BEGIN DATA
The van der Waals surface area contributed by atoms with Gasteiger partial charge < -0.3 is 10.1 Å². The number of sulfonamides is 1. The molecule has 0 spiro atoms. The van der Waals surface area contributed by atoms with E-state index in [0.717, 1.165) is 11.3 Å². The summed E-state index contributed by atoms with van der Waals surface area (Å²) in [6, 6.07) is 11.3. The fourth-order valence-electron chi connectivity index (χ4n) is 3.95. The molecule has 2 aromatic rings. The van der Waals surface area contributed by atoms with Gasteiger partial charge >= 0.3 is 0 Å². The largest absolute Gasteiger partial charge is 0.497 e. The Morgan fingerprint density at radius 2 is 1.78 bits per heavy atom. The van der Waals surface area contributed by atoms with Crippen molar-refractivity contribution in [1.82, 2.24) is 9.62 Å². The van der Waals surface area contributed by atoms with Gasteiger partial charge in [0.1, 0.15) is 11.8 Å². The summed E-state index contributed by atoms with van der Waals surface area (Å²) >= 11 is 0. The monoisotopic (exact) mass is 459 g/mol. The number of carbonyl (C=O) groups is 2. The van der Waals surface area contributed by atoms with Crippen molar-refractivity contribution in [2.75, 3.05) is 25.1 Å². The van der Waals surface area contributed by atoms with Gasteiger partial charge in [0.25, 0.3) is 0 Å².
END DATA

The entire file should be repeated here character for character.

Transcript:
The van der Waals surface area contributed by atoms with Gasteiger partial charge < -0.3 is 10.1 Å². The number of sulfonamides is 1. The molecule has 0 spiro atoms. The van der Waals surface area contributed by atoms with E-state index in [0.717, 1.165) is 11.3 Å². The summed E-state index contributed by atoms with van der Waals surface area (Å²) in [6, 6.07) is 11.3. The fourth-order valence-electron chi connectivity index (χ4n) is 3.95. The molecule has 2 aromatic rings. The van der Waals surface area contributed by atoms with Gasteiger partial charge >= 0.3 is 0 Å². The largest absolute Gasteiger partial charge is 0.497 e. The Morgan fingerprint density at radius 2 is 1.78 bits per heavy atom. The van der Waals surface area contributed by atoms with Crippen molar-refractivity contribution in [1.82, 2.24) is 9.62 Å². The van der Waals surface area contributed by atoms with Gasteiger partial charge in [0.1, 0.15) is 11.8 Å². The summed E-state index contributed by atoms with van der Waals surface area (Å²) >= 11 is 0. The monoisotopic (exact) mass is 459 g/mol. The number of carbonyl (C=O) groups is 2. The van der Waals surface area contributed by atoms with Crippen molar-refractivity contribution in [2.75, 3.05) is 25.1 Å². The van der Waals surface area contributed by atoms with Gasteiger partial charge in [0.25, 0.3) is 0 Å².